IN CONVERSATION WITH PRINCESS DELPHINE ON ‘LOVE IMPERFECTION’
Interview by Dean Sanders @dean__Sanders
We delve into the world of Princess Delphine and her collaboration titled ‘Love Imperfection’ at Maasmechelen Village. Princess Delphine shares her perspective on the role of imperfections in art and fashion, as well as her message of embracing imperfections. Through her installations and artistic expressions, she aims to raise awareness about the challenges faced by young individuals, promote self-acceptance, and inspire confidence beyond appearances. Join us as we explore the inspiration behind her unique art installations, her collaboration with emerging designers, and the profound impact of her optimistic outlook on life.
How do you see the role of imperfections in art and fashion? What message do you hope to convey through this collaboration about embracing imperfections?
On my first visit I was immediately captivated by Maasmechelen Village. It wasn’t a typical gallery or museum setting where my art usually reaches a limited audience.
For quite some time now I’ve been involved with an organization called Warme William which focuses on the mental well-being of young individuals from children to young adults up to the age of 23. Unfortunately there has been a growing number of tragic suicides among younger age groups. As artists, I believe we have the power to raise awareness and provide support in such situations. That’s why I mentioned being a loving perfectionist because I’ve noticed, even with my teenagers that it can sound repetitive. However the COVID situation has had a profound impact on young people, isolating them and tethering them to their phones. They have become excessively reliant on social media which constantly bombards them with images of seemingly perfect lives, knowing well that filters and selective sharing are at play. It’s disheartening that young people struggle to grasp the discrepancy between the online facade and reality, no matter how many times we try to assure them.
Through my work in Maasmechelen Village, I aim to remind these young individuals of falsehoods and convey this message with a touch of humor. I wanted to encourage them to find confidence in aspects beyond appearance and accept themselves for who they are. Who has the authority to judge what is perfect or imperfect after all? That’s why I incorporated mirror installations and even transformed ‘Manneken Pis’ to resemble a quirky version of myself. By poking fun at myself I hope to convey to the younger generation the importance of not taking oneself too seriously. Through fashion and artistic expression we can convey these messages and encourage individuals to contemplate alternative perspectives, ultimately instilling them with newfound confidence and a different way of approaching life.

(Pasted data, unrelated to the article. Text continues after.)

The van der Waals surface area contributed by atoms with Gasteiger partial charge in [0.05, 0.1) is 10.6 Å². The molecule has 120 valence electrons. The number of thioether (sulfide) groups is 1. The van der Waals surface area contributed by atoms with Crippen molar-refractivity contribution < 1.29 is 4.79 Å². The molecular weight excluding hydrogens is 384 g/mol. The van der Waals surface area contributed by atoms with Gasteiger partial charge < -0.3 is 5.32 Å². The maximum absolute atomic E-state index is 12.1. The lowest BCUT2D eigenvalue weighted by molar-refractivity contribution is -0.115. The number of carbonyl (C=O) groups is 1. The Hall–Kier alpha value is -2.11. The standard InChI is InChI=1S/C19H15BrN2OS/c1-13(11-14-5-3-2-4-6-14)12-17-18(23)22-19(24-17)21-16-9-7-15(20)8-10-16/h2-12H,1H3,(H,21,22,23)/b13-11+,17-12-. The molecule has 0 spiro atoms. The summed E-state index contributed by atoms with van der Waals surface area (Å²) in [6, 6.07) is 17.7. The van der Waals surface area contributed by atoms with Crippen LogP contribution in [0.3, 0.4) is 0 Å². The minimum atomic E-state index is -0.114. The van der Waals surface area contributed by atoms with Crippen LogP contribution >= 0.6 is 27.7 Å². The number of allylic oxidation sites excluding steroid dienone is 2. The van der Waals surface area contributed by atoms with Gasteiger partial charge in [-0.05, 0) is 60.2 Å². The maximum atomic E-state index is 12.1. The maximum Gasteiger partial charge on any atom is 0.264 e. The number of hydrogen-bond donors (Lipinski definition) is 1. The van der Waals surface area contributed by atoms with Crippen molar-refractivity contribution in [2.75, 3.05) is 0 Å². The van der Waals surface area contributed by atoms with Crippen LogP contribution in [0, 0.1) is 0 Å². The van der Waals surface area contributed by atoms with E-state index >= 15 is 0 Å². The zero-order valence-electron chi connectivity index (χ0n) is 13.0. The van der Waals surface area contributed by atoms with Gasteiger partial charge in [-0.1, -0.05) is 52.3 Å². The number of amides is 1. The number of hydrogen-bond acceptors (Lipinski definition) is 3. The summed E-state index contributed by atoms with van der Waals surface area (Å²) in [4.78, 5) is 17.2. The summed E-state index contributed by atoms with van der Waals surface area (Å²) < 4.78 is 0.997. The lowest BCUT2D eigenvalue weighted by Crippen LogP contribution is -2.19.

Can you share with us the inspiration behind the installations created for Maasmechelen Village, such as the transformation of the ‘Manneken Pis’ into ‘Delphineken Pis’ and the larger-than-life wishing tree?
For the wishing three we wanted to ask the audience questions. One of them asked what message you would want to convey to a loved one. It’s a deeply personal topic that sometimes leaves us too ashamed to express it aloud. That’s where the idea of writing it on a ribbon comes in. “Make a wish” is an invitation, encouraging individuals to share their heartfelt sentiments.
Another question focused on fostering connections and togetherness. This interactive artwork invites people to gather on cushions and gather around the hearts. Creating a space for communal gatherings is immensely vital for us humans. Once you settle down and immerse yourself in the surroundings, it becomes difficult to get up again. The beauty of it all captivates you—the ribbons gracefully floating above, inviting a sense of meditation. It’s a soothing ambiance allowing a rare opportunity to pause and simply be present. Finding stillness has become increasingly challenging for us, but here you can stand still take a seat and relish the moment. I witnessed people embracing the atmosphere, unwinding, and finding solace. It provides an opportunity for reflection and an avenue to discuss the underlying theme.
The hearts, contrary to my usual focus on text as a visual artist became the symbol of choice for this project. I understood that children would be present, some of whom may not yet have learned to read. The simplicity of the hearts resonated with everyone. It facilitated interactions with very young children who couldn’t read but were wearing heart-shaped symbols on their shirts. I would point to their hearts or the hearts scattered on the floor, initiating a unique form of communication with those who have yet to grasp the written word.
Princess Delphine at ‘Delphineken Pis’
Next to the art installations, there is also the ‘The Creative Spot’, an initiative by The Bicester Collection. You have chosen 10 up-and-coming Belgian creatives to participate in this pop-up boutique. What was the selection process like for choosing the local emerging designers featured in The Creative Spot?
I already knew some of them from previous interactions. For instance, Cilem Tunc who designed my dress for Dancing with the Stars. When you’re dressing for a performance it’s a whole different ballgame. The clothes need to allow you to dance. Also her styling approach fascinated me, and that’s when I started exploring further. I also wore her dress for Belgium’s National Day while attending with my family. It was my first time wearing her creation and it was fantastic. These encounters happened gradually as I moved through life meeting people along the way. It’s a matter of luck because ‘believe me’ I would have loved to discover even more talents out there. There’s undoubtedly an abundance waiting to be found.
Another person who played a significant role was ‘Jody Van Geert’ a professional stylist. He has dressed me for various occasions and teamed up with me to introduce me to new talents from Belgium. Having spent most of my life in England, I needed to expand my connections and learn about more local talents. That’s basically how it all came together.